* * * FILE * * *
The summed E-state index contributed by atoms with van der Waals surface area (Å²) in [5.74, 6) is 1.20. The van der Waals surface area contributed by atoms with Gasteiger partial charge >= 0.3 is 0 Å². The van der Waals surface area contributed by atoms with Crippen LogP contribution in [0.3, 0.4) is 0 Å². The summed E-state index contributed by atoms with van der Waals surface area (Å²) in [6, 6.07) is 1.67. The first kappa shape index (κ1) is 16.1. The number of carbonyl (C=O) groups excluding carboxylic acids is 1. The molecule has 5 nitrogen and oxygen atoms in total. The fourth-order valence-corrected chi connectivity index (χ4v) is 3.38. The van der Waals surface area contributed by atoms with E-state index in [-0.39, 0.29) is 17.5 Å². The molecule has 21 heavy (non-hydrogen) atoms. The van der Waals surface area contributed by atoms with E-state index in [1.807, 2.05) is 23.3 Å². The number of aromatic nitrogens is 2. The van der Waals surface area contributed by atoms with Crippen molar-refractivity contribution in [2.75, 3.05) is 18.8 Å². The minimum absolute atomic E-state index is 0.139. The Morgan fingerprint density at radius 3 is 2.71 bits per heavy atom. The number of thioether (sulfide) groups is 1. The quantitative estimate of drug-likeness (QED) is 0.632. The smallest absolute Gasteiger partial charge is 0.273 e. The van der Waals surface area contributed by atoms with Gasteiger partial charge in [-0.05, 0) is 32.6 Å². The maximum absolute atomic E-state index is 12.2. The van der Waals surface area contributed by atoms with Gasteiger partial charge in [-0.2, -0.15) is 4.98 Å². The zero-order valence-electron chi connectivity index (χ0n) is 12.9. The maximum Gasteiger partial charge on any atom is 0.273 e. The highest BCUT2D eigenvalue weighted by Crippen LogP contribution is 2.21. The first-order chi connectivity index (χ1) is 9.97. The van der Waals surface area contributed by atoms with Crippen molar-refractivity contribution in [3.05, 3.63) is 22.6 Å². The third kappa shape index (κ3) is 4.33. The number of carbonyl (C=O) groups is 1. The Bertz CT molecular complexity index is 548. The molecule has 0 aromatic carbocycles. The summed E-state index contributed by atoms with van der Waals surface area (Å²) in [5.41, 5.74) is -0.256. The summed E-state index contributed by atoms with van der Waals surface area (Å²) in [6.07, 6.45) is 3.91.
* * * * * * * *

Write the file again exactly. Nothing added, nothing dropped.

The summed E-state index contributed by atoms with van der Waals surface area (Å²) in [5.74, 6) is 1.20. The van der Waals surface area contributed by atoms with Gasteiger partial charge >= 0.3 is 0 Å². The van der Waals surface area contributed by atoms with Crippen LogP contribution in [0.3, 0.4) is 0 Å². The summed E-state index contributed by atoms with van der Waals surface area (Å²) in [6, 6.07) is 1.67. The first kappa shape index (κ1) is 16.1. The number of carbonyl (C=O) groups excluding carboxylic acids is 1. The molecule has 5 nitrogen and oxygen atoms in total. The fourth-order valence-corrected chi connectivity index (χ4v) is 3.38. The van der Waals surface area contributed by atoms with E-state index in [-0.39, 0.29) is 17.5 Å². The molecule has 21 heavy (non-hydrogen) atoms. The van der Waals surface area contributed by atoms with E-state index in [1.807, 2.05) is 23.3 Å². The number of aromatic nitrogens is 2. The van der Waals surface area contributed by atoms with Crippen molar-refractivity contribution in [2.75, 3.05) is 18.8 Å². The minimum absolute atomic E-state index is 0.139. The Morgan fingerprint density at radius 3 is 2.71 bits per heavy atom. The number of thioether (sulfide) groups is 1. The quantitative estimate of drug-likeness (QED) is 0.632. The smallest absolute Gasteiger partial charge is 0.273 e. The van der Waals surface area contributed by atoms with Gasteiger partial charge in [-0.05, 0) is 32.6 Å². The maximum absolute atomic E-state index is 12.2. The van der Waals surface area contributed by atoms with Gasteiger partial charge in [-0.2, -0.15) is 4.98 Å². The zero-order valence-electron chi connectivity index (χ0n) is 12.9. The maximum Gasteiger partial charge on any atom is 0.273 e. The highest BCUT2D eigenvalue weighted by Crippen LogP contribution is 2.21. The first-order chi connectivity index (χ1) is 9.97. The van der Waals surface area contributed by atoms with Crippen molar-refractivity contribution in [3.05, 3.63) is 22.6 Å². The third kappa shape index (κ3) is 4.33. The number of carbonyl (C=O) groups is 1. The Bertz CT molecular complexity index is 548. The molecule has 0 aromatic carbocycles. The summed E-state index contributed by atoms with van der Waals surface area (Å²) in [5.41, 5.74) is -0.256. The summed E-state index contributed by atoms with van der Waals surface area (Å²) in [6.07, 6.45) is 3.91.